Prior longitudinal studies of negative working conditions and depression generally have used a single exposure indicator, such as job strain, and have required consistent availability of the measure across waves and selection of only those working at all measurement points.
Up to four waves of the Americans' Changing Lives study (1986 to 2001/2) and item-response theory (IRT) models were used to generate wave-specific measures of negative working conditions. Random-intercept linear mixed models assessed the association between the score and depressive symptoms.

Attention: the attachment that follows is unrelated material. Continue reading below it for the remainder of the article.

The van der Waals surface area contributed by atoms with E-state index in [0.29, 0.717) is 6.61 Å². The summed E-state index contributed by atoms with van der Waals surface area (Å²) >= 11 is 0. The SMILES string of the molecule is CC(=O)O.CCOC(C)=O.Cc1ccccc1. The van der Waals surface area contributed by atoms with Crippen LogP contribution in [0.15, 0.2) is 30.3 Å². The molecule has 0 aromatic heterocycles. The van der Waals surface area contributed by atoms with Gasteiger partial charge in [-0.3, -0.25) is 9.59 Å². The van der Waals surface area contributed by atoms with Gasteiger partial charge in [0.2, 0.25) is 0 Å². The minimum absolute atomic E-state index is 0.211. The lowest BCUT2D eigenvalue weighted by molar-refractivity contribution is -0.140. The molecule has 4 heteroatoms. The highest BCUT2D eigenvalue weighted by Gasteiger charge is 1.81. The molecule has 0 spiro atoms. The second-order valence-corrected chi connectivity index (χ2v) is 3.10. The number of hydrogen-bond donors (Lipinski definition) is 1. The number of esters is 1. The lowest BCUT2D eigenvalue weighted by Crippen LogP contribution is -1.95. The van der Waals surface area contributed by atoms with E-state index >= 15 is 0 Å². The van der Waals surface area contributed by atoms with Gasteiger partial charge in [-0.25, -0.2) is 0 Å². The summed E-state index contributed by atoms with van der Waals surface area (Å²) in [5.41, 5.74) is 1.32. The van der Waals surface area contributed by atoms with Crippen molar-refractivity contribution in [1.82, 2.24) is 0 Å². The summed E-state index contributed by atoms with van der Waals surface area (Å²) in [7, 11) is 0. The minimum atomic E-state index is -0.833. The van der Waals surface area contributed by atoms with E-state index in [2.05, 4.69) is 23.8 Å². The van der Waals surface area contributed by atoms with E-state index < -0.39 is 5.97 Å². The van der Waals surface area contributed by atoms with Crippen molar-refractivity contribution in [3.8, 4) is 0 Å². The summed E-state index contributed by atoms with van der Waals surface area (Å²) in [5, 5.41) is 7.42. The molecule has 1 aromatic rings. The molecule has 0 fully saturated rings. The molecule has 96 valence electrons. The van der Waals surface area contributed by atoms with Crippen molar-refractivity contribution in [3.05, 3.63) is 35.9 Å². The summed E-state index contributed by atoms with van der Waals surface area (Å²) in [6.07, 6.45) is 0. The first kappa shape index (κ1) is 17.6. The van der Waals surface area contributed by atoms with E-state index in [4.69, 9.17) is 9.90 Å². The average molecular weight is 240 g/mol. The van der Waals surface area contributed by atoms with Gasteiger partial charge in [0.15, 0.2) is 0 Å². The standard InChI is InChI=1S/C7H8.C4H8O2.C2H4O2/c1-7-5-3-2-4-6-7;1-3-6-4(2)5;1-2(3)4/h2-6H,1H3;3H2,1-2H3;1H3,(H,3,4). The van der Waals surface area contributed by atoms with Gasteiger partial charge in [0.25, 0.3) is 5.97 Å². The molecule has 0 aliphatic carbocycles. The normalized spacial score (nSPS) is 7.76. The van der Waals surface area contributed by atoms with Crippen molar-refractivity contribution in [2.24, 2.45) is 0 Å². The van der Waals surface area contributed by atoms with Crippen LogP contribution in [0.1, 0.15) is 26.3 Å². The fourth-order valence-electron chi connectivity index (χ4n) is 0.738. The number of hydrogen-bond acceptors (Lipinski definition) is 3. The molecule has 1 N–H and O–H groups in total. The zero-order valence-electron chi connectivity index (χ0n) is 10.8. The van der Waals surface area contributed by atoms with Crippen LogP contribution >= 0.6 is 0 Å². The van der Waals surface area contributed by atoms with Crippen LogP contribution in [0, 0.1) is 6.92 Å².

Adjusting for covariates, negative working conditions were associated with significantly greater depressive symptoms.
A summary score of negative working conditions allowed the use of all available working conditions measures and predicted depressive symptoms in a nationally representative sample of US workers observed for up to 15 years. Linear mixed models also allowed retention of intermittent workers.